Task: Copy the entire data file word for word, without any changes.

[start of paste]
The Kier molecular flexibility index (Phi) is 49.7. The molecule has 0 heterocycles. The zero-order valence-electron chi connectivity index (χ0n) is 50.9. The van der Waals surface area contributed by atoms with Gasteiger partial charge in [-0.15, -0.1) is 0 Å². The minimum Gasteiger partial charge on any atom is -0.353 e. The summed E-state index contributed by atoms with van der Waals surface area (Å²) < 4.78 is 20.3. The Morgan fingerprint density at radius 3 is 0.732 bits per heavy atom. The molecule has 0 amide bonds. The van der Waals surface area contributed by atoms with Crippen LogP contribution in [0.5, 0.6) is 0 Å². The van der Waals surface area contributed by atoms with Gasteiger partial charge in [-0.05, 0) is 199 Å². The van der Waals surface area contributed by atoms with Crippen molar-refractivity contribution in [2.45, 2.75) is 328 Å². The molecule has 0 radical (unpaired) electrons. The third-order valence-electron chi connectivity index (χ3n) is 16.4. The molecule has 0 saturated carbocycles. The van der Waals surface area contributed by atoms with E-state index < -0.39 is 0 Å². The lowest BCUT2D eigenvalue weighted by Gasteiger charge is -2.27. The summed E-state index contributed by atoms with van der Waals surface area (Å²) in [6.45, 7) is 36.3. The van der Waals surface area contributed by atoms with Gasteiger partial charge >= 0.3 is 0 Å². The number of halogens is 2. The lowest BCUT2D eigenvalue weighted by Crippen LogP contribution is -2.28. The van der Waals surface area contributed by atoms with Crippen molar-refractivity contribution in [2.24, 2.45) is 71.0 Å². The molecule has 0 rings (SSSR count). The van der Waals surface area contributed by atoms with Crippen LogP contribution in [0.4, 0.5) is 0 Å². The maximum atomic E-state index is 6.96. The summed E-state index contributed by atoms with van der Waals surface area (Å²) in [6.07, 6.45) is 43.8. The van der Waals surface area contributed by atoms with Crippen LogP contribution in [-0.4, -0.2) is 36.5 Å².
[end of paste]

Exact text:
The Kier molecular flexibility index (Phi) is 49.7. The molecule has 0 heterocycles. The zero-order valence-electron chi connectivity index (χ0n) is 50.9. The van der Waals surface area contributed by atoms with Gasteiger partial charge in [-0.15, -0.1) is 0 Å². The minimum Gasteiger partial charge on any atom is -0.353 e. The summed E-state index contributed by atoms with van der Waals surface area (Å²) < 4.78 is 20.3. The Morgan fingerprint density at radius 3 is 0.732 bits per heavy atom. The molecule has 0 amide bonds. The van der Waals surface area contributed by atoms with Crippen LogP contribution in [0.5, 0.6) is 0 Å². The van der Waals surface area contributed by atoms with Gasteiger partial charge in [-0.05, 0) is 199 Å². The van der Waals surface area contributed by atoms with Crippen molar-refractivity contribution in [2.45, 2.75) is 328 Å². The molecule has 0 radical (unpaired) electrons. The third-order valence-electron chi connectivity index (χ3n) is 16.4. The molecule has 0 saturated carbocycles. The van der Waals surface area contributed by atoms with E-state index < -0.39 is 0 Å². The lowest BCUT2D eigenvalue weighted by Gasteiger charge is -2.27. The summed E-state index contributed by atoms with van der Waals surface area (Å²) in [6.45, 7) is 36.3. The van der Waals surface area contributed by atoms with Gasteiger partial charge >= 0.3 is 0 Å². The number of halogens is 2. The lowest BCUT2D eigenvalue weighted by Crippen LogP contribution is -2.28. The van der Waals surface area contributed by atoms with Crippen molar-refractivity contribution in [2.24, 2.45) is 71.0 Å². The molecule has 0 rings (SSSR count). The van der Waals surface area contributed by atoms with Crippen LogP contribution in [0.4, 0.5) is 0 Å². The maximum atomic E-state index is 6.96. The summed E-state index contributed by atoms with van der Waals surface area (Å²) in [6.07, 6.45) is 43.8. The van der Waals surface area contributed by atoms with Crippen LogP contribution in [-0.4, -0.2) is 36.5 Å².